Let's begin with a basic first aid kit. These are items that every monkey parent should have at the ready. Although you may have these items already laying about for your own use, take the time to have a separate "Monkey First Aid" kit. Should the need ever arise, you will
be happy you took the proper precautions and have a well-organized and
freshly stocked first aid kit so easily accessible. Trust that if an emergency arises, running around the house locating what you need is the last thing you want to do.
I have these
items organized and packed in an case the size of a "carry on" that I
keep right behind the bedroom door. Small items are in easy access zip bags and
clearly labeled. Expiration dates are written in large letters and
taped on items where applicable and I rotate my stock as needed. Don't
take unnecessary chances. I organized my First Aid Kit in just a couple
of hours. A small investment for such an important item.
BASIC FIRST AID KIT
Disposable latex gloves Betadine (or comparable hand disinfectant) safely used to clean wounds as well Styptic powder to stop bleeding (This also comes in a convenient liquid or gel tube) Gerber baby white grape juice Saline nose drops (Recommended brands: Little Nose Saline Drops, Baby Ayr Saline Drops, Fess Little Noses Saline Drops) Tums (fruit flavors) Alcohol wipes Ensure (strawberry is the most popular with the monks) Pedialyte Pepto Bismol Hydrogen Peroxide Children's Tylenol(liquid) Baby Food Fruit (banana, pear, applesauce) Digital Rectal Thermometer (with Flexi-tip) K-Y Jelly (for thermometer lubricant) Scissors (small blunt tip but sharp) Adhesive Bandage Tape (wide and narrow width) Large Gauze Pads (3 or 4) Gauze Roll Bandages (1 un-opened) Antibiotic Topical Ointment like Neosporin Heating Pad with cover 2 Soft Towels (at least one of them large enough to wrap up the monkey) Flannel Squares } a few of each in varying sizes 2 soft cotton terry wash cloths Tweezers (both square tip and pointed for different uses) Cotton Swabs (the plastic ones that flex) 1 Bottle of DISTILLED water (Distilled water is sterile for wound cleaning)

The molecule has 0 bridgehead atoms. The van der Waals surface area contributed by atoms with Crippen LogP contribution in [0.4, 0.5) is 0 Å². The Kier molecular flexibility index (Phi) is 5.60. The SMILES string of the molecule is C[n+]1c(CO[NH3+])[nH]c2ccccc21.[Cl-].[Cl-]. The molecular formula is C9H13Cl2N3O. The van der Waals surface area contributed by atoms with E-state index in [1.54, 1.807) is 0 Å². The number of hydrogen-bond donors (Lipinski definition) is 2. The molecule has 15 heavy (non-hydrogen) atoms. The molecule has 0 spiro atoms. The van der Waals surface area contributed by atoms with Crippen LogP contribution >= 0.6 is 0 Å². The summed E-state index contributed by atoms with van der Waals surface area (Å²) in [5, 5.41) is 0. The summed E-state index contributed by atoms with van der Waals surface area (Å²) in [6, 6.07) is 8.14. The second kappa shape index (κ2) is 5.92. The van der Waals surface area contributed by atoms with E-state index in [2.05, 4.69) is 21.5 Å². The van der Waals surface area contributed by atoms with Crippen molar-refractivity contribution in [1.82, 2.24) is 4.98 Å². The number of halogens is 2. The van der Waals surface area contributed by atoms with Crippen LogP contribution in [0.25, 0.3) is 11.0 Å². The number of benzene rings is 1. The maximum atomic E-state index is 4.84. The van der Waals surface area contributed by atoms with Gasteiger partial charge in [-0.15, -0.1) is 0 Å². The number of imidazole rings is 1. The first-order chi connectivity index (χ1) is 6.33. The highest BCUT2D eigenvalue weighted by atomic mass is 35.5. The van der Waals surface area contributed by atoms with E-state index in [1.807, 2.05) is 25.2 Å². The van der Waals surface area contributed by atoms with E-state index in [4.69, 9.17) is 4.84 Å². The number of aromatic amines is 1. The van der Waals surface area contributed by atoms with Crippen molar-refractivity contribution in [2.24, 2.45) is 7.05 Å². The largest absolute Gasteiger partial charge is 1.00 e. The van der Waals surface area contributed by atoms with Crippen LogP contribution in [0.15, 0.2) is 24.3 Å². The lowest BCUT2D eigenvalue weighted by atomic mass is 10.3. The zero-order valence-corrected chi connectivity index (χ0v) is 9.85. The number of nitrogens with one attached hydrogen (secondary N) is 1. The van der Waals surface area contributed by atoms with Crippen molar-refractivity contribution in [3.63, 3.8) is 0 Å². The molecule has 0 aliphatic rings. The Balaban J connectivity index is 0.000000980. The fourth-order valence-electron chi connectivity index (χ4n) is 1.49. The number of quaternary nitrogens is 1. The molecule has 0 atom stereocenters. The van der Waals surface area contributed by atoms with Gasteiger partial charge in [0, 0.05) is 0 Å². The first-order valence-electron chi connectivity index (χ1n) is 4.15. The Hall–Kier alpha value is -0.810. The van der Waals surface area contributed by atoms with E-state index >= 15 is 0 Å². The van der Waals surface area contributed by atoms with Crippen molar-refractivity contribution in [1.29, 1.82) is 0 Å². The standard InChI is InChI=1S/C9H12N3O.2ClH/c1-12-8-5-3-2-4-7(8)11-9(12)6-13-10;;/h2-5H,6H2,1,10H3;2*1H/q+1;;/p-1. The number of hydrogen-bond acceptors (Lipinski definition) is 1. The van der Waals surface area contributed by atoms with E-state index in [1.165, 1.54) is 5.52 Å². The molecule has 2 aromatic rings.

I know it may sound odd to some that a creature so perfectly designed to swing freely through trees and move lightning fast to escape predators can even get motion sickness, but they do! I've heard from a few monk moms now that as much as the "kids" enjoy road trips and riding in the car a few of them actually do seem to get an upset tummy. I contacted my vet and here is the solution: Get Dramamine that has dosing instructions for babies two and up. Generally that dosing calls for a 1/2 a pill for a two year old. For small monks like Marmosets and Tamarins give 1/4 of this recommended dose (or 1/8 of a pill). For larger monks like Squirrels or young Capuchin give half of this dose (or 1/4 of a pill). For larger monks that weigh over 5 pounds give the infant dosage or 1/2 a pill. This worked a miracle for my little guy that had been getting sick in the car. He sat on my shoulder and enjoyed the ride with no upset tummy. Dramamine works much as an anti-histamine and can cause a bit of drowsiness, so carefully follow dosing recommendations.
It is important to know your companion well because early signs of illness or discomfort can be very subtle. Non-human primates have a well deserved reputation for concealing any sign or pain or illness. According to vets I've spoken with, NHP's are notorious for their stoicism in the face of physical distress. This behavioral adaption evolved to protect the animal from predators but also makes early diagnoses of illness very challenging. Recognizing even small, seemingly insignificant changes in your pet can be monumentally important for a successful recovery. Here are a few things to look for:
a change in normal gait or posture
change in activity level (no longer playing with favorite toys...etc)
sudden change in attitude or personality
hyperactivity or restlessness
nervousness or altered facial expression
listlessness or unwillingness to move or get up
favoring a body part
excessive licking or salivation
reduced intake of food or water...ignoring even his favorite food
loss of body weight (why it is so important to weigh your baby regularly
change in skin or coat (greasy or dull)
excessive grooming or self-mutilation
watery eyes or a "sleepy" droopy look (a happy monkey has bright eyes)
Often when a primate is approached it will ignore it's pain in an effort to get away, so observation from a distance can often tell a better story
Get your baby accustomed to being groomed and bathed early on. This grooming time is the perfect opportunity to check for swelling or lumps. It also gives you time to check between little fingers and toes and into ears and noses. At the first sign of anything that seems curious or out of place... call your vet!
I'll be working all month on this much-asked for health section with basic first aid and quick fixes for small problems like upset tummies, diarrhea and motion sickness and little owies.... etc.. and such. I promise to have it completed ASAP! Thanks for all your support and kindness and patience and priceless input!
If you have general questions or need details about any of our products, or if you just need to "monkey" talk, please contact me at (253) 862-0432 or email me at LindaLawrence@aol.com If I'm unable to answer your questions, I'll do my best to direct you to someone who can.